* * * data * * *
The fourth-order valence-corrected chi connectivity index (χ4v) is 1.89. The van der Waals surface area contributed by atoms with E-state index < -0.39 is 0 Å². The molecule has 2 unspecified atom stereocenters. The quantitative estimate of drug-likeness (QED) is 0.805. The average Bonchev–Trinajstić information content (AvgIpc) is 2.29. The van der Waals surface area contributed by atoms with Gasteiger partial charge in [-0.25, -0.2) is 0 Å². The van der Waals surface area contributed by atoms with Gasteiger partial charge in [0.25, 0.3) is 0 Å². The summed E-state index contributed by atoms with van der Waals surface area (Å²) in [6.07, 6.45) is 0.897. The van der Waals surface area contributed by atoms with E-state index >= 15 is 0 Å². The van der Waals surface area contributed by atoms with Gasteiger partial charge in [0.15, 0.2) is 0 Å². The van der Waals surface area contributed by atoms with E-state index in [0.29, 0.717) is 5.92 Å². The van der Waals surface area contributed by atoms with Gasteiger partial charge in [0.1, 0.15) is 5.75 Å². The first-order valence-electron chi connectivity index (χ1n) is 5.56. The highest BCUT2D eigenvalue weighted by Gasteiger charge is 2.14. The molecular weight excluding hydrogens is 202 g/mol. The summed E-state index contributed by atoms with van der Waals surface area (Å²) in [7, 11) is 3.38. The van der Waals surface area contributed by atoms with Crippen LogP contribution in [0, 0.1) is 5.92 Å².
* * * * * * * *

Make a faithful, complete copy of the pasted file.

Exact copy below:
The fourth-order valence-corrected chi connectivity index (χ4v) is 1.89. The van der Waals surface area contributed by atoms with E-state index < -0.39 is 0 Å². The molecule has 2 unspecified atom stereocenters. The quantitative estimate of drug-likeness (QED) is 0.805. The average Bonchev–Trinajstić information content (AvgIpc) is 2.29. The van der Waals surface area contributed by atoms with Gasteiger partial charge in [-0.25, -0.2) is 0 Å². The van der Waals surface area contributed by atoms with Gasteiger partial charge in [0.25, 0.3) is 0 Å². The summed E-state index contributed by atoms with van der Waals surface area (Å²) in [6.07, 6.45) is 0.897. The van der Waals surface area contributed by atoms with E-state index >= 15 is 0 Å². The van der Waals surface area contributed by atoms with Gasteiger partial charge in [0.15, 0.2) is 0 Å². The van der Waals surface area contributed by atoms with E-state index in [0.29, 0.717) is 5.92 Å². The van der Waals surface area contributed by atoms with Gasteiger partial charge in [0.1, 0.15) is 5.75 Å². The first-order valence-electron chi connectivity index (χ1n) is 5.56. The highest BCUT2D eigenvalue weighted by Gasteiger charge is 2.14. The molecular weight excluding hydrogens is 202 g/mol. The summed E-state index contributed by atoms with van der Waals surface area (Å²) in [7, 11) is 3.38. The van der Waals surface area contributed by atoms with Crippen LogP contribution in [0, 0.1) is 5.92 Å².